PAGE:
Cormorant Phalacrocorax carbo

Phalacrocorax carbo (Linnaeus, 1758)



Length 80-100 cm. Wingspan 1.3-1.6m. Weight 2-2.5 kg.

The Cormorant is a big dark bird with a long neck and bold bright facial colours of white and yellow near its bill. It has a distinctive stance and is often seen standing on posts, trees or rocks with its wings open drying them out. Juveniles are browner and have a white underside. It is similar to the Shag, but the Cormorant is diagnosed by the yellow patch beneath its bill which extends around the eye.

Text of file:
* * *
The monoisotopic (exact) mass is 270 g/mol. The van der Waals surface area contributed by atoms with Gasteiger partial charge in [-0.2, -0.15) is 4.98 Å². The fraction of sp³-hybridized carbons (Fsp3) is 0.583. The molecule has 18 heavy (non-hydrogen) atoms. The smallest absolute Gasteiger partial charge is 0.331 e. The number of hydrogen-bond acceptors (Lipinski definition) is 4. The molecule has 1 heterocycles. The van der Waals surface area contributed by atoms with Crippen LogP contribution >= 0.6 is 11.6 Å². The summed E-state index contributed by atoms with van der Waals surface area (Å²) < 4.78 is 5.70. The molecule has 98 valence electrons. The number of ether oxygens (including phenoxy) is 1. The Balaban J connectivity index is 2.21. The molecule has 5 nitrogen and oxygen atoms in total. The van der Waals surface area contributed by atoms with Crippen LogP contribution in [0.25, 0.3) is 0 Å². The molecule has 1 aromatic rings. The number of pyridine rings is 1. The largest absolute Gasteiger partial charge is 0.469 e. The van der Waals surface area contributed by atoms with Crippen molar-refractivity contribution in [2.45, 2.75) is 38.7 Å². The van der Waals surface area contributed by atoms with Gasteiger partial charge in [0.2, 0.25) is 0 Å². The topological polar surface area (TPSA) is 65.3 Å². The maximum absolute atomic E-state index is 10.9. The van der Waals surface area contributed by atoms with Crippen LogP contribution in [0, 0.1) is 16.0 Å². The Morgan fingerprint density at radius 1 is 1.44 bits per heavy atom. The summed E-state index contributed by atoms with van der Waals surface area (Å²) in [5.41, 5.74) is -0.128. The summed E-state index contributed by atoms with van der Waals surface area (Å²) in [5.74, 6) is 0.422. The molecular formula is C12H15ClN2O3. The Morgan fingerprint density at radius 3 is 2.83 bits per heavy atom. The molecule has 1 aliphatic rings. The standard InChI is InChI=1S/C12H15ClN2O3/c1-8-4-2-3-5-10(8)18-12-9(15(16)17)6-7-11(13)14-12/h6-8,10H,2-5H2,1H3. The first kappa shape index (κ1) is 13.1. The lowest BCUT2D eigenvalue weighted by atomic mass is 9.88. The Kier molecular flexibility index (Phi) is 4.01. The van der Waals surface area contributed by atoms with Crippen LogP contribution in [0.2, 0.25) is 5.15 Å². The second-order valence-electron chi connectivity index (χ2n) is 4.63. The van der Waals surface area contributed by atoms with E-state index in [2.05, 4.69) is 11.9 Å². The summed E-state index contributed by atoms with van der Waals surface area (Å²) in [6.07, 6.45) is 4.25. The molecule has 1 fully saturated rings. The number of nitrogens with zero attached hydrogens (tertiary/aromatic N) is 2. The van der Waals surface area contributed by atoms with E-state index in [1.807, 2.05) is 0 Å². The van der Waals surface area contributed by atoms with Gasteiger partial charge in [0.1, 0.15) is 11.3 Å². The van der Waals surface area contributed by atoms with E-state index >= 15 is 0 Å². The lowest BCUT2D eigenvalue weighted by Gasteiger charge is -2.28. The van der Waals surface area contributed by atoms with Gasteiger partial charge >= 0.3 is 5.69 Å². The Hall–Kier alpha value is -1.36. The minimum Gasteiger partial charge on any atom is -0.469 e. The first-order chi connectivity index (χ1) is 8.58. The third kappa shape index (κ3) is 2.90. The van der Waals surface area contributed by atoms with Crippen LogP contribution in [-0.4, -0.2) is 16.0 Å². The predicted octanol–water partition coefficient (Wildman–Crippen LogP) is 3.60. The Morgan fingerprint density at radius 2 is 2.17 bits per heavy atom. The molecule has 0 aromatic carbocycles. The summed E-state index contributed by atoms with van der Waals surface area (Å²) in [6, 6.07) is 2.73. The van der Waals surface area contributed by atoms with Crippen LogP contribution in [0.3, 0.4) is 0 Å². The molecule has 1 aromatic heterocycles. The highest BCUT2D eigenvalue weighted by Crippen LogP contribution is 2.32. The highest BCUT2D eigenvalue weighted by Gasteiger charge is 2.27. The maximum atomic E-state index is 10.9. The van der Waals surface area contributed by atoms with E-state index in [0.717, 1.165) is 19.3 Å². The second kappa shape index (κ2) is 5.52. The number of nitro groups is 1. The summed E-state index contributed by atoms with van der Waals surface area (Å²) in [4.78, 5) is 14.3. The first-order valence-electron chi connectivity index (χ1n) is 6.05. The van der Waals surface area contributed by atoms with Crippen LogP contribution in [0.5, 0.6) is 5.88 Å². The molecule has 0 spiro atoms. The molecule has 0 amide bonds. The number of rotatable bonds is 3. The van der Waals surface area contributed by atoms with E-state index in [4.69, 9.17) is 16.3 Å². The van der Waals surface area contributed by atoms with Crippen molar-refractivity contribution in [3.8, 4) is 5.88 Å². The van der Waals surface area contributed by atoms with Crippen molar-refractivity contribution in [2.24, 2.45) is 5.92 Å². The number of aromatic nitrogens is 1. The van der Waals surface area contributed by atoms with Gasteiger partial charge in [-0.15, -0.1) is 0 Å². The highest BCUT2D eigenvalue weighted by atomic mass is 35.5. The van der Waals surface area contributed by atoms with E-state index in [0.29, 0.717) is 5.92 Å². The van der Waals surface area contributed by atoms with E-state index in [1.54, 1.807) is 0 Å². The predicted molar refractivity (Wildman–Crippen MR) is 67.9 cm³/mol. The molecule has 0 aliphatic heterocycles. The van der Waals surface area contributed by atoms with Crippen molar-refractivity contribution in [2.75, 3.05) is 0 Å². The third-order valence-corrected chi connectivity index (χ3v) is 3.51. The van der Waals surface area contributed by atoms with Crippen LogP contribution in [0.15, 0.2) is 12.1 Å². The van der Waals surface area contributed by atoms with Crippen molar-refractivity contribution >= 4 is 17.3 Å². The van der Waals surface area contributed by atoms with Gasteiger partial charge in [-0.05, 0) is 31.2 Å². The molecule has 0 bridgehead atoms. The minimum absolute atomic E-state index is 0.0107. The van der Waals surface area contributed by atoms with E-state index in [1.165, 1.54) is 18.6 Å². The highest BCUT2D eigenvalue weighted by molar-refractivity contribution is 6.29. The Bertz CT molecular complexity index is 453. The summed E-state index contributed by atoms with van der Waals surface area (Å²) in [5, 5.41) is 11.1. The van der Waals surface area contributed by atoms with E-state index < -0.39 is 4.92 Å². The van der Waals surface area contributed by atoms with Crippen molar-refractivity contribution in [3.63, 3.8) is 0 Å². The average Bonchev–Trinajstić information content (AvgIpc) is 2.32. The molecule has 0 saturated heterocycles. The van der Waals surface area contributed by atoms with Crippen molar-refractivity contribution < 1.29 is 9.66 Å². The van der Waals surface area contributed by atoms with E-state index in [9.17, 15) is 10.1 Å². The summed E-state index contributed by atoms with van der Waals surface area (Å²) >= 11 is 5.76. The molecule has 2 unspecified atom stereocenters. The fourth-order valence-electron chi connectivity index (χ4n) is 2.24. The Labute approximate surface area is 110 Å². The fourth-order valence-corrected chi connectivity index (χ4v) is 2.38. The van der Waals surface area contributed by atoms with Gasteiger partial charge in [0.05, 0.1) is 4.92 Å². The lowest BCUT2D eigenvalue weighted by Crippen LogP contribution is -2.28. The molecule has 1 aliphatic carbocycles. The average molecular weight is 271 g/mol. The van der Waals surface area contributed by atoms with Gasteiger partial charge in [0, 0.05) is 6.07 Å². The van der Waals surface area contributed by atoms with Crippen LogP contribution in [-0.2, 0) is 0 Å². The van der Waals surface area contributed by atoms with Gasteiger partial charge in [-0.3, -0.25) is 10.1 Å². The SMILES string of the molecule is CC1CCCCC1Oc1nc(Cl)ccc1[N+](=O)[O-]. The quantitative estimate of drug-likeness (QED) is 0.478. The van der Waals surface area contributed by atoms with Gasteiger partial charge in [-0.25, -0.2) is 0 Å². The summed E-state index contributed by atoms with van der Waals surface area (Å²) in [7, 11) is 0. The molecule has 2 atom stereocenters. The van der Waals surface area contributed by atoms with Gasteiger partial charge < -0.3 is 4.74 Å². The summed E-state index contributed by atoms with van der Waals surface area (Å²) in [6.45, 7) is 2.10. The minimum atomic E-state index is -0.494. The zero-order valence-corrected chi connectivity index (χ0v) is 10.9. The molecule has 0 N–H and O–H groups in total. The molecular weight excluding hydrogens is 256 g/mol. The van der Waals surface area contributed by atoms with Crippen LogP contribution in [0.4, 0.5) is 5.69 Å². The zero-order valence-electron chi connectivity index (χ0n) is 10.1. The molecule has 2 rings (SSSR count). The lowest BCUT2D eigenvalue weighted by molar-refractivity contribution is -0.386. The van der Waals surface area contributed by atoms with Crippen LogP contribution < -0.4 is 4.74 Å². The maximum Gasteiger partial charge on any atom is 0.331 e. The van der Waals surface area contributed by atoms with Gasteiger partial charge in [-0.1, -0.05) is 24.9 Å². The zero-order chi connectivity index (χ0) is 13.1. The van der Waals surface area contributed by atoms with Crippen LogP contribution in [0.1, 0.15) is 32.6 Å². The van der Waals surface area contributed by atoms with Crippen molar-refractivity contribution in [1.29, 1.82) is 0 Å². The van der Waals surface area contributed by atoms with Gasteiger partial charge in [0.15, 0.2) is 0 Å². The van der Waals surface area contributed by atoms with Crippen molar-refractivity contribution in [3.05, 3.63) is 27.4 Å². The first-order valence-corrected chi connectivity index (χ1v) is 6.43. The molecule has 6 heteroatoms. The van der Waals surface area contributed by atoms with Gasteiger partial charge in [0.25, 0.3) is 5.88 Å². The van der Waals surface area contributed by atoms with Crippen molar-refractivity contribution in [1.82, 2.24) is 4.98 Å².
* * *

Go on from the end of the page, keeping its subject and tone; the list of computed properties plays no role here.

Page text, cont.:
It catches fish by diving deep beneath the water’s surface. It breeds on cliffs, reservoirs, inland lakes, and even small pools.  The nest is made of sticks built in a tree or a cliff ledge. It lay 3-4 eggs in 1 brood from April to May. It can live for 15-20 years.

Seen all year round, and may be observed along the whole of the British coastline, and also increasingly appearing on inland lakes and reservoirs. Common and widespread throughout Britain.